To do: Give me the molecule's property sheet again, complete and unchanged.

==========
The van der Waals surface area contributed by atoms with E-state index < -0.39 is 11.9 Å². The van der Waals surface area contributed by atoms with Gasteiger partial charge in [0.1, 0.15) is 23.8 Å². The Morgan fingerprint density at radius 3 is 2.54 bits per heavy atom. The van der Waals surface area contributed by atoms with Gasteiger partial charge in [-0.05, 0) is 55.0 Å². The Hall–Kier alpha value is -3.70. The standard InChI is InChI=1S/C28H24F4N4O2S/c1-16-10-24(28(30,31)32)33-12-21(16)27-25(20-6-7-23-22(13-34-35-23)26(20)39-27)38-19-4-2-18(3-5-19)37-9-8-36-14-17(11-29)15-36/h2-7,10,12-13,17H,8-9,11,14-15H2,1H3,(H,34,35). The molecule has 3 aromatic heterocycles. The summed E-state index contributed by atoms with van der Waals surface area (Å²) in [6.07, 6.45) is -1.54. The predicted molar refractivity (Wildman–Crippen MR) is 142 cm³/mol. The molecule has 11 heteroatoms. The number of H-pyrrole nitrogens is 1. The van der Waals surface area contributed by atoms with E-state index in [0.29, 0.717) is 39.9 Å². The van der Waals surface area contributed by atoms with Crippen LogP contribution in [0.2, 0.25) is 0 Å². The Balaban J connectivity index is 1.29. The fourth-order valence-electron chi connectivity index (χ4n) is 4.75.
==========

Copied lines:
The van der Waals surface area contributed by atoms with E-state index < -0.39 is 11.9 Å². The van der Waals surface area contributed by atoms with Gasteiger partial charge in [0.1, 0.15) is 23.8 Å². The Morgan fingerprint density at radius 3 is 2.54 bits per heavy atom. The van der Waals surface area contributed by atoms with Gasteiger partial charge in [-0.05, 0) is 55.0 Å². The Hall–Kier alpha value is -3.70. The standard InChI is InChI=1S/C28H24F4N4O2S/c1-16-10-24(28(30,31)32)33-12-21(16)27-25(20-6-7-23-22(13-34-35-23)26(20)39-27)38-19-4-2-18(3-5-19)37-9-8-36-14-17(11-29)15-36/h2-7,10,12-13,17H,8-9,11,14-15H2,1H3,(H,34,35). The molecule has 3 aromatic heterocycles. The summed E-state index contributed by atoms with van der Waals surface area (Å²) in [6.07, 6.45) is -1.54. The predicted molar refractivity (Wildman–Crippen MR) is 142 cm³/mol. The molecule has 11 heteroatoms. The number of H-pyrrole nitrogens is 1. The van der Waals surface area contributed by atoms with E-state index in [0.29, 0.717) is 39.9 Å². The van der Waals surface area contributed by atoms with Crippen LogP contribution in [0.2, 0.25) is 0 Å². The Balaban J connectivity index is 1.29. The fourth-order valence-electron chi connectivity index (χ4n) is 4.75.